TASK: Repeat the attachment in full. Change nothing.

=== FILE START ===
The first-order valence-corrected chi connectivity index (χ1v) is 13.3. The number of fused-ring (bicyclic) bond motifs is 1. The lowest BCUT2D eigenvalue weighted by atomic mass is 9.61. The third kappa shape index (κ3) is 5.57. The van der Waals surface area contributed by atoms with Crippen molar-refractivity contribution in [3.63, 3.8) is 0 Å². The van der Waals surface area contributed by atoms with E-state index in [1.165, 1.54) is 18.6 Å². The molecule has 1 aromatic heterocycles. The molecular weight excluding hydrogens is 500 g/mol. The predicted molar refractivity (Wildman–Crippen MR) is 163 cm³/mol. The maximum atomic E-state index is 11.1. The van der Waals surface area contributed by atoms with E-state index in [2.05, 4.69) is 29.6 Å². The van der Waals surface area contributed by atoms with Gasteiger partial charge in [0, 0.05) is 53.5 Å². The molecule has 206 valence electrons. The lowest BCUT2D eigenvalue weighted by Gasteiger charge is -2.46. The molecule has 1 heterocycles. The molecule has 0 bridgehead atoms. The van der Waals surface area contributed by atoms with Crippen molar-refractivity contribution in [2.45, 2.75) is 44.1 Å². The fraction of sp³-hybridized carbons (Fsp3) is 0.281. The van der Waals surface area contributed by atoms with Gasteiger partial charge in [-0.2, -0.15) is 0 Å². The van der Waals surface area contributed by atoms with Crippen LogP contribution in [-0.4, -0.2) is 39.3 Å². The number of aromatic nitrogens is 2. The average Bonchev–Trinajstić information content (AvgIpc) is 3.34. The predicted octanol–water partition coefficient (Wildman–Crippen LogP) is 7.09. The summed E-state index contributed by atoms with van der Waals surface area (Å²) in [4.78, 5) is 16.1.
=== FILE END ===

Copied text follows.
The first-order valence-corrected chi connectivity index (χ1v) is 13.3. The number of fused-ring (bicyclic) bond motifs is 1. The lowest BCUT2D eigenvalue weighted by atomic mass is 9.61. The third kappa shape index (κ3) is 5.57. The van der Waals surface area contributed by atoms with Crippen molar-refractivity contribution in [3.63, 3.8) is 0 Å². The van der Waals surface area contributed by atoms with E-state index in [1.165, 1.54) is 18.6 Å². The molecule has 1 aromatic heterocycles. The molecular weight excluding hydrogens is 500 g/mol. The predicted molar refractivity (Wildman–Crippen MR) is 163 cm³/mol. The maximum atomic E-state index is 11.1. The van der Waals surface area contributed by atoms with E-state index in [2.05, 4.69) is 29.6 Å². The van der Waals surface area contributed by atoms with Gasteiger partial charge in [0, 0.05) is 53.5 Å². The molecule has 206 valence electrons. The lowest BCUT2D eigenvalue weighted by Gasteiger charge is -2.46. The molecule has 1 heterocycles. The molecule has 0 bridgehead atoms. The van der Waals surface area contributed by atoms with Crippen molar-refractivity contribution in [2.45, 2.75) is 44.1 Å². The fraction of sp³-hybridized carbons (Fsp3) is 0.281. The van der Waals surface area contributed by atoms with Gasteiger partial charge in [-0.2, -0.15) is 0 Å². The van der Waals surface area contributed by atoms with Crippen LogP contribution in [-0.4, -0.2) is 39.3 Å². The number of aromatic nitrogens is 2. The average Bonchev–Trinajstić information content (AvgIpc) is 3.34. The predicted octanol–water partition coefficient (Wildman–Crippen LogP) is 7.09. The summed E-state index contributed by atoms with van der Waals surface area (Å²) in [4.78, 5) is 16.1.